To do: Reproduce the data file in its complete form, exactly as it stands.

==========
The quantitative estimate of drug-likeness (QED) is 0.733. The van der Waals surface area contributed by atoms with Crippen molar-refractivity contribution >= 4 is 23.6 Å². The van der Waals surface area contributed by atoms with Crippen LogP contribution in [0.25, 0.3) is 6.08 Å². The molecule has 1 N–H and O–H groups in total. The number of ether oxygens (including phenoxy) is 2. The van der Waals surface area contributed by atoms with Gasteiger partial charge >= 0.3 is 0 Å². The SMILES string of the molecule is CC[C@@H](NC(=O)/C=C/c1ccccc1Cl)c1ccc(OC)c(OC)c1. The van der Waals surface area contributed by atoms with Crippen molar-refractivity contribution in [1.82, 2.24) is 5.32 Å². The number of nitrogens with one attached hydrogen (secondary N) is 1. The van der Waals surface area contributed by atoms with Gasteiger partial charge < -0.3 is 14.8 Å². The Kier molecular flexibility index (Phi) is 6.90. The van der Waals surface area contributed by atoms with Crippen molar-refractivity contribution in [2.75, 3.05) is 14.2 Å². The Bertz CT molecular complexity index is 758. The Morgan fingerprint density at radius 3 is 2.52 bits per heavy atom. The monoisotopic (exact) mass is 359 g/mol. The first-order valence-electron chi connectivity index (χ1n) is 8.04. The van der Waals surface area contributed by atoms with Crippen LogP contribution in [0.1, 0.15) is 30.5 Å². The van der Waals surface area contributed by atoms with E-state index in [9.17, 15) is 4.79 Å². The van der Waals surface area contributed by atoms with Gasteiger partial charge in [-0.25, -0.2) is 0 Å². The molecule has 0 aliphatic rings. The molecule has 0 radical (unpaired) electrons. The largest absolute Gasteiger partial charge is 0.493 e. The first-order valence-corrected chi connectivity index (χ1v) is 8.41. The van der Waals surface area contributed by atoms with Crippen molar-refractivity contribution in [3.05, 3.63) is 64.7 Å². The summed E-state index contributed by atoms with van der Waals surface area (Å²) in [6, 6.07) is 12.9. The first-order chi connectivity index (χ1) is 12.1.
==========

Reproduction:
The quantitative estimate of drug-likeness (QED) is 0.733. The van der Waals surface area contributed by atoms with Crippen molar-refractivity contribution >= 4 is 23.6 Å². The van der Waals surface area contributed by atoms with Crippen LogP contribution in [0.25, 0.3) is 6.08 Å². The molecule has 1 N–H and O–H groups in total. The number of ether oxygens (including phenoxy) is 2. The van der Waals surface area contributed by atoms with Gasteiger partial charge >= 0.3 is 0 Å². The SMILES string of the molecule is CC[C@@H](NC(=O)/C=C/c1ccccc1Cl)c1ccc(OC)c(OC)c1. The van der Waals surface area contributed by atoms with Crippen molar-refractivity contribution in [1.82, 2.24) is 5.32 Å². The number of nitrogens with one attached hydrogen (secondary N) is 1. The van der Waals surface area contributed by atoms with Gasteiger partial charge < -0.3 is 14.8 Å². The Kier molecular flexibility index (Phi) is 6.90. The van der Waals surface area contributed by atoms with Crippen molar-refractivity contribution in [2.75, 3.05) is 14.2 Å². The Bertz CT molecular complexity index is 758. The Morgan fingerprint density at radius 3 is 2.52 bits per heavy atom. The monoisotopic (exact) mass is 359 g/mol. The first-order valence-electron chi connectivity index (χ1n) is 8.04. The van der Waals surface area contributed by atoms with Crippen LogP contribution in [0.1, 0.15) is 30.5 Å². The van der Waals surface area contributed by atoms with E-state index in [9.17, 15) is 4.79 Å². The van der Waals surface area contributed by atoms with Gasteiger partial charge in [-0.25, -0.2) is 0 Å². The molecule has 0 aliphatic rings. The molecule has 0 radical (unpaired) electrons. The largest absolute Gasteiger partial charge is 0.493 e. The first-order valence-corrected chi connectivity index (χ1v) is 8.41. The van der Waals surface area contributed by atoms with Crippen molar-refractivity contribution in [3.05, 3.63) is 64.7 Å². The summed E-state index contributed by atoms with van der Waals surface area (Å²) in [6, 6.07) is 12.9. The first-order chi connectivity index (χ1) is 12.1.